It was an ordinary October day when startled employees of a Canadian insurance firm discovered their computer files locked and a digital ransom note left by hackers.
"Hello, your network was hacked and encrypted. No free decryption software is available on the web. Email us to get the ransom amount."
After some negotiation, with the help of a British cyber insurance firm, the criminals settled on a payment of US$950,000 (NZ$1.4 million) in Bitcoin to unlock the files. The Canadian company was left with little choice but to pay up. Fifteen days later, the files were released.
This sequence of events was described in a private High Court hearing in December which was unsealed in January.
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The businesses involved chose to remain anonymous to avoid tipping off the hackers of their attempt to use the courts to get their ransom money back from a cryptocurrency exchange.
It may seem like a surreal scenario, but experts say it has become a common occurrence.
There is in fact a booming industry in cyber insurance which often involves paying ransoms to shadowy hacking groups using cryptocurrency.
Paying a ransom to regain access to critical systems has become a valid option for many executives.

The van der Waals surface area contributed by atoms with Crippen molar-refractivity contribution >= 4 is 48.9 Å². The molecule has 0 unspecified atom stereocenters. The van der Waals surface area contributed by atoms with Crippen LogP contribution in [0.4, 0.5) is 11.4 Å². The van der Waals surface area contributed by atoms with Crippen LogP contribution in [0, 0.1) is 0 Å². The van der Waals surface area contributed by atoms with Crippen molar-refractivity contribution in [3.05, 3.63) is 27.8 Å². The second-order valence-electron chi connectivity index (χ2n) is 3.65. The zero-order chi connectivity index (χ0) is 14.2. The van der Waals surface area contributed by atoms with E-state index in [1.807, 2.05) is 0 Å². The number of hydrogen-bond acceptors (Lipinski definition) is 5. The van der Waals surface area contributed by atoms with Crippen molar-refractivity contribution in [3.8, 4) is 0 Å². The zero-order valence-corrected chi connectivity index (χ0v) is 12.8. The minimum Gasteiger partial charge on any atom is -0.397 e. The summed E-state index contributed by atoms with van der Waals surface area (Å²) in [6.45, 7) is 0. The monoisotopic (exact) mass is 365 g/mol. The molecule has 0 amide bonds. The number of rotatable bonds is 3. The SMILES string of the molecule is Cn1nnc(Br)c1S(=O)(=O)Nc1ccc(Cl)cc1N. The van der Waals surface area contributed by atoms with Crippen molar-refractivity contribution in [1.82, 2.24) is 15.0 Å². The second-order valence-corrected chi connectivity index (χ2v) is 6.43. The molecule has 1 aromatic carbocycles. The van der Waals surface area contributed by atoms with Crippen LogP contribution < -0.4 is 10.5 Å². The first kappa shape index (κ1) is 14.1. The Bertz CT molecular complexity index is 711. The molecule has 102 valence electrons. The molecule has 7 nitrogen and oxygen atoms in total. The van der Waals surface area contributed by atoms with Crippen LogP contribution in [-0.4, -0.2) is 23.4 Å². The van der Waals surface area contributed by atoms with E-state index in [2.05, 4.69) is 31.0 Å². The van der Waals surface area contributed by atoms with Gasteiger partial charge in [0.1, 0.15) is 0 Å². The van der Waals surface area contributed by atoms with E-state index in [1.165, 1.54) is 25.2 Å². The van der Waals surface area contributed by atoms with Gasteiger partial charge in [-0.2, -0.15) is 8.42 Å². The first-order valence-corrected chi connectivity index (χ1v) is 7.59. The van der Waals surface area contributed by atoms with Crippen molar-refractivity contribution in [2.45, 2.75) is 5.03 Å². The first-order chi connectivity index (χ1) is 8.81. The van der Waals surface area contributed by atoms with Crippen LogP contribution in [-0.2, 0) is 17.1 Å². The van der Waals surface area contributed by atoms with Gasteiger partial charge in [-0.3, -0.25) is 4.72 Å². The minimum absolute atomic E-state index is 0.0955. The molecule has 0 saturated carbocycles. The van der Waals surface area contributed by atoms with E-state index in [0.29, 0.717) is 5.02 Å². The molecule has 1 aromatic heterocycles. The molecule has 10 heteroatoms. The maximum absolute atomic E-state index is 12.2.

Garmin, the smartwatch manufacturer, reportedly paid a multi-million dollar ransom following a hack earlier this year. And Travelex, the foreign exchange business, reportedly paid a $2.3m ransom in April following a similar attack.
American and Canadian businesses may be prime targets for hacking, but many of the world's cybercrime insurers are headquartered in London.
"The primary goal is to help them get back up and running without having to make a ransom payment, because facilitating ransom payments is complex," says Graeme Newman, chief innovation officer at CFC Underwriting, a cyber insurance pioneer.
"Under the vast majority of cyber insurance policies, there is a section to cover the reimbursement of ransom payments which are made."
Experts say the UK market for cyber insurance, with around 15 per cent of companies taking out policies, lags well behind the US where roughly 35 per cent of businesses take out the insurance.
"The UK is a large exporter of cyber insurance policies," says Graham Walsh, a policy adviser at the ABI.
When a company is hacked, executives contact their insurer who introduces them to specialist ransomware negotiators as well as security experts, lawyers and sometimes the police.
To prepare for attacks, many businesses purchase Bitcoin in advance so that they have a ransom payment ready and waiting. Companies are also investing in tape backups of their data, an antiquated technology which retains its appeal for a simple reason: Hackers can't encrypt it.
If a business decides that the only way to get back to business as usual is to pay a ransom, then their insurer can research whether the hacking group is trustworthy.
It might seem surreal to consider whether an anonymous hacker group could ever be trusted, but it is in the interest of ransomware gangs to build up their reputation.
One ransomware group, known as MAZE, published a press release in March promising not to target healthcare organisations during the pandemic. It also offered a discount on unlocking files.